Reviewed by Harriet
Vintage crime fiction is enjoying a tremendous renaissance at the moment, and the British Library Crime Classics series certainly has a good deal to do with it. As well as a number of long out-of-print novels, several of which have been reviewed on Shiny, there have been two short story collections so far. The first was Capital Crimes: London Mysteries (see review here) and here we have the second one which, as the subtitle suggests, features crimes committed away from home. So we not only have Cornwall and Cumberland, Yorkshire and the holiday resorts of England’s south coast, but also Switzerland, Denmark, France and Germany. Whether criminals (or detectives) behave differently when they’re on holiday is a moot point, but the locations certainly add interest and variety to these highly readable stories.
There are a great many treats in store here. The volume opens, as did the last one, with a story by Arthur Conan Doyle. ‘The Adventure of the Devil’s Foot’ features Holmes and Watson, who find themselves in a small cottage on the furthest end of the Cornish peninsular, attempting to solves an apparently inexplicable case. A man has come home to find a horrific scene inside his house:
His two brothers and his sister were seated round the table exactly as he had left them, the cards still spread in front of them and the candles burned down to their sockets. The sister lay back stone-dead in her chair, while the two brothers sat on either side, laughing, shouting and singing, the senses stricken clean out of them. All three of them, the woman and the two demented men, retained upon their faces an expression of the utmost horror – a convulsion of terror that was dreadful to look upon.
Needless to say there is no possible solution, and needless to say Holmes finds one anyway, though its not giving too much away to tell you that the perpetrator is allowed to escape scot-free. Curiously, the same thing happens in several of the other stories too, which must be a coincidence though rather an interesting one.
Although the stories themselves are not dated (I really wish they were!) it’s clear from the dates of the authors that their publication ranges throughout the twentieth century, with the last one in the volume being by Michael Gilbert, who died in 2006. Gilbert was a highly celebrated novelist and his story, ‘Cousin Once Removed’, is a delightful piece describing a cunning plot which goes badly wrong, leaving the perpetrator seriously discomforted.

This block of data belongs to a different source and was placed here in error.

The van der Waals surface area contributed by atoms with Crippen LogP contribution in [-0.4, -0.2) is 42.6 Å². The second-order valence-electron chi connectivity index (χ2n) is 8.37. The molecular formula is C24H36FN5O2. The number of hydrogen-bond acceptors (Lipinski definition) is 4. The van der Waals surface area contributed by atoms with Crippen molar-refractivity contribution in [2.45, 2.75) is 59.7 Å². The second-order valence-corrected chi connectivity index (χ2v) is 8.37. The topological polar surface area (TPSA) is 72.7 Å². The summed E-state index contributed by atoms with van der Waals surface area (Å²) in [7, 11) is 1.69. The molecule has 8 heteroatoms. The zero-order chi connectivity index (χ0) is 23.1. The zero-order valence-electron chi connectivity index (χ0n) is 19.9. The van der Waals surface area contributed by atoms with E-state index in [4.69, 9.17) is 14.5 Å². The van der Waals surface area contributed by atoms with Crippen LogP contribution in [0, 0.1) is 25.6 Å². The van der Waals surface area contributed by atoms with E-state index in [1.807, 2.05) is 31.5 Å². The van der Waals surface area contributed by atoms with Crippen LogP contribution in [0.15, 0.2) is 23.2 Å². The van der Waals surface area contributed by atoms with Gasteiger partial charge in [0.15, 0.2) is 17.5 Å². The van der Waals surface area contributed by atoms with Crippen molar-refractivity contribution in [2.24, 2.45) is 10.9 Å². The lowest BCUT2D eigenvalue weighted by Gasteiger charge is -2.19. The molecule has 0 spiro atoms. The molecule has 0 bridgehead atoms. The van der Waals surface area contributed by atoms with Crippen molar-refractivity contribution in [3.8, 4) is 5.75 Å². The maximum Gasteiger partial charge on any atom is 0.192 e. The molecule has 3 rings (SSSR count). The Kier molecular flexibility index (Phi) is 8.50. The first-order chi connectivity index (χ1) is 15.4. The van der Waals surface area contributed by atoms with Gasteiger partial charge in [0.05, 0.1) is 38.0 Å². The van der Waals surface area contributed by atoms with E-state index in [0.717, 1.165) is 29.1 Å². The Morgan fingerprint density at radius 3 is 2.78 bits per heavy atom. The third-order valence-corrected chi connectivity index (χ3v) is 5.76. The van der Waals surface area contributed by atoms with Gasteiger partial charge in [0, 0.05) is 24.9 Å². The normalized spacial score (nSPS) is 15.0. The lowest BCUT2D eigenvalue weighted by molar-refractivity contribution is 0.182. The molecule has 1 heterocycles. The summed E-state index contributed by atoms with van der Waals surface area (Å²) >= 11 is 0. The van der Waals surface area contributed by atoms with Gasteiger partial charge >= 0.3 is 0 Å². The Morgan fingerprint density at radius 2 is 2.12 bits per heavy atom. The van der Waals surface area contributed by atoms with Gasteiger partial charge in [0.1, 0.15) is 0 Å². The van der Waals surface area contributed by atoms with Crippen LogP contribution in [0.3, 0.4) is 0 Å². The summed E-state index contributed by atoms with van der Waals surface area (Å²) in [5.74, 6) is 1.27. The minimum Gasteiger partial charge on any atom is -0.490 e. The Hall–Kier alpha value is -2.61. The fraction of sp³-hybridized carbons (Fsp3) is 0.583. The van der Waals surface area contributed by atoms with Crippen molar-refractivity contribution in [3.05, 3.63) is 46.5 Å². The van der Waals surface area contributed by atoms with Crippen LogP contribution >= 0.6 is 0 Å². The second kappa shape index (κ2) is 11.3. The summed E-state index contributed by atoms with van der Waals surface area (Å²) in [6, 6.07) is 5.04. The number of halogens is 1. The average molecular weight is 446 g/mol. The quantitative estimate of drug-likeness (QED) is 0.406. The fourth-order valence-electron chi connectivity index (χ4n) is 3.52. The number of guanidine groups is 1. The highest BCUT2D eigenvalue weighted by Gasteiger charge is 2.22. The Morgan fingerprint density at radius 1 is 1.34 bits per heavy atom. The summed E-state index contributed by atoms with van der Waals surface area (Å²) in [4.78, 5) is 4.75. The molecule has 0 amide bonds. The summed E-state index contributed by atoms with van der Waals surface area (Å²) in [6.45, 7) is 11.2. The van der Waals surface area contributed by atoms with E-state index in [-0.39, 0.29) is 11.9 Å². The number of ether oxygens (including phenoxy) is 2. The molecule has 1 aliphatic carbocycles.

There’s quite a bit of wit dotted throughout the book, with perhaps the best example being a very entertaining story by Helen Simpson entitled ‘A Posteriori’, during the course of which a very prim English spinster is forced to reveal her behind to the French police. Simpson, a friend of Dorothy Sayers and a contributor of dialogue to some of Hitchcock’s films, was clearly a superb writer who sadly died young. There’s also some brilliant detection, of course – I particularly liked ‘A Mystery of the Sand-Hills’ by R. Austin Freeman, in which his superbly skilled detective Dr John Thorndyke solves a bizarre mystery involving an abandoned pile of clothing and some strange footprints on a beach by means of some meticulous studying of tiny clues.
Some of the authors’ names will be familiar, especially to lovers of Golden Age crime fiction, but there are some great discoveries too, including one Gerald Findler, about whom nothing is known beyond the fact that he write two short crime stories. The one that’s included here is called ‘The House of Screams’ and appears as if it’s going to be a tale of the supernatural, but in the end turns out to have a rational, if ingenious, explanation – interestingly enough, one that is not wholly dissimilar to the solution of the Conan Doyle story at the beginning. A writer who is much better known, Anthony Berkeley, is here represented by a story, ‘Razor’s Edge’, which has only been published once before, in 1942, when it appeared in an edition of only 93 copies.
So there really is something for everyone here, and with an introduction and notes about the authors by Martin Edwards, this is a volume to treasure and enjoy – why not take it on holiday yourself?
Harriet is one of the editors of Shiny New Books.
Martin Edwards answers questions about his latest ventures in BookBuzz here.
Martin Edwards, ed., Resorting to Murder: Holiday Mysteries (British Library: London, 2015). 978-0712357487, 317pp., paperback.
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